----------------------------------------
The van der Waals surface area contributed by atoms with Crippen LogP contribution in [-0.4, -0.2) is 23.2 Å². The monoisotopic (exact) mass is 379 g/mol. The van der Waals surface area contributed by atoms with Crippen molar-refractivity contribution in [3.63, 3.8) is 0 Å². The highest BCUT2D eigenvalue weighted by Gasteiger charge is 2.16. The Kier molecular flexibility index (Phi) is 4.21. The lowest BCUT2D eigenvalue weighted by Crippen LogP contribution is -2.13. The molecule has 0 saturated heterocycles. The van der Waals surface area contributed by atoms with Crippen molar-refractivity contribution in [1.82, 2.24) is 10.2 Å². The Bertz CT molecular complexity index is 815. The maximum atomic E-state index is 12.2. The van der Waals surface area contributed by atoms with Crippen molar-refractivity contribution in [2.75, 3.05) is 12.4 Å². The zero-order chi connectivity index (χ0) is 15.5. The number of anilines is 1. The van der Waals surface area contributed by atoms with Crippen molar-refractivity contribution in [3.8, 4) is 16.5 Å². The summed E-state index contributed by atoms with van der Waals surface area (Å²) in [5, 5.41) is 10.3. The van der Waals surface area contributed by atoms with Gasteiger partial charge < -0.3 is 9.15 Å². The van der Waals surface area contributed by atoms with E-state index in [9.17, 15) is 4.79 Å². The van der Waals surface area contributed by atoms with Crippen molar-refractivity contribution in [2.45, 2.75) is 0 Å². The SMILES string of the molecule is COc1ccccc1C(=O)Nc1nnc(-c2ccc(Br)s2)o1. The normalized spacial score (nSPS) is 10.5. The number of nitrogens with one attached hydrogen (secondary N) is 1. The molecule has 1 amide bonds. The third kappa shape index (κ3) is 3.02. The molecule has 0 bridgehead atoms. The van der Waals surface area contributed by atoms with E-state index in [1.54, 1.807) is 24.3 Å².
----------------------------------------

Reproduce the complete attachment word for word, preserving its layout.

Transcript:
The van der Waals surface area contributed by atoms with Crippen LogP contribution in [-0.4, -0.2) is 23.2 Å². The monoisotopic (exact) mass is 379 g/mol. The van der Waals surface area contributed by atoms with Crippen molar-refractivity contribution in [3.63, 3.8) is 0 Å². The highest BCUT2D eigenvalue weighted by Gasteiger charge is 2.16. The Kier molecular flexibility index (Phi) is 4.21. The lowest BCUT2D eigenvalue weighted by Crippen LogP contribution is -2.13. The molecule has 0 saturated heterocycles. The van der Waals surface area contributed by atoms with Crippen molar-refractivity contribution in [1.82, 2.24) is 10.2 Å². The Bertz CT molecular complexity index is 815. The maximum atomic E-state index is 12.2. The van der Waals surface area contributed by atoms with Crippen molar-refractivity contribution in [2.75, 3.05) is 12.4 Å². The zero-order chi connectivity index (χ0) is 15.5. The number of anilines is 1. The van der Waals surface area contributed by atoms with Crippen molar-refractivity contribution in [3.8, 4) is 16.5 Å². The summed E-state index contributed by atoms with van der Waals surface area (Å²) in [5, 5.41) is 10.3. The van der Waals surface area contributed by atoms with Gasteiger partial charge < -0.3 is 9.15 Å². The van der Waals surface area contributed by atoms with E-state index in [9.17, 15) is 4.79 Å². The van der Waals surface area contributed by atoms with Crippen molar-refractivity contribution in [2.45, 2.75) is 0 Å². The SMILES string of the molecule is COc1ccccc1C(=O)Nc1nnc(-c2ccc(Br)s2)o1. The normalized spacial score (nSPS) is 10.5. The number of nitrogens with one attached hydrogen (secondary N) is 1. The molecule has 1 amide bonds. The third kappa shape index (κ3) is 3.02. The molecule has 0 bridgehead atoms. The van der Waals surface area contributed by atoms with E-state index in [1.54, 1.807) is 24.3 Å².